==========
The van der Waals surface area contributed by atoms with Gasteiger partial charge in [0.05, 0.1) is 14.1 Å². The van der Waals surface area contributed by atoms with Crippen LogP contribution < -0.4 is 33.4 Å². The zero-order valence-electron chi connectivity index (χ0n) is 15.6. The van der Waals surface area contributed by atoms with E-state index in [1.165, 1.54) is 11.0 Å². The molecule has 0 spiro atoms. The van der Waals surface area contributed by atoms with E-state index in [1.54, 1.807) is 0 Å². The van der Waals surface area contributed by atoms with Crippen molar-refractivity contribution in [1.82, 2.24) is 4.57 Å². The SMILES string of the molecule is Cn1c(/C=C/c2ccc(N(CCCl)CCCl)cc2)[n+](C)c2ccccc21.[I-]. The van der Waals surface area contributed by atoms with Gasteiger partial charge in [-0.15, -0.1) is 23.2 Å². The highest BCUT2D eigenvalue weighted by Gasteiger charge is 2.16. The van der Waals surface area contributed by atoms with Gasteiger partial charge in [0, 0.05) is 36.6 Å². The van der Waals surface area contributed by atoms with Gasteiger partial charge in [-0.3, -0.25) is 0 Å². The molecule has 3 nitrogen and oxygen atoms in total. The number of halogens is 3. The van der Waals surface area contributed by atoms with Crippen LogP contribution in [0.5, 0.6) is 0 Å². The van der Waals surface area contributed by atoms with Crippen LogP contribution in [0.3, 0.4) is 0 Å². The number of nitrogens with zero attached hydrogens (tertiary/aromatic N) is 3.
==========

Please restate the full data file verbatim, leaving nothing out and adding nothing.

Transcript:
The van der Waals surface area contributed by atoms with Gasteiger partial charge in [0.05, 0.1) is 14.1 Å². The van der Waals surface area contributed by atoms with Crippen LogP contribution < -0.4 is 33.4 Å². The zero-order valence-electron chi connectivity index (χ0n) is 15.6. The van der Waals surface area contributed by atoms with E-state index in [1.165, 1.54) is 11.0 Å². The molecule has 0 spiro atoms. The van der Waals surface area contributed by atoms with E-state index in [1.54, 1.807) is 0 Å². The van der Waals surface area contributed by atoms with Crippen molar-refractivity contribution in [1.82, 2.24) is 4.57 Å². The SMILES string of the molecule is Cn1c(/C=C/c2ccc(N(CCCl)CCCl)cc2)[n+](C)c2ccccc21.[I-]. The van der Waals surface area contributed by atoms with Gasteiger partial charge in [-0.15, -0.1) is 23.2 Å². The highest BCUT2D eigenvalue weighted by Gasteiger charge is 2.16. The van der Waals surface area contributed by atoms with Gasteiger partial charge in [0, 0.05) is 36.6 Å². The van der Waals surface area contributed by atoms with Gasteiger partial charge in [-0.3, -0.25) is 0 Å². The molecule has 3 nitrogen and oxygen atoms in total. The number of halogens is 3. The van der Waals surface area contributed by atoms with Crippen LogP contribution in [0.5, 0.6) is 0 Å². The van der Waals surface area contributed by atoms with Crippen LogP contribution in [0.3, 0.4) is 0 Å². The number of nitrogens with zero attached hydrogens (tertiary/aromatic N) is 3.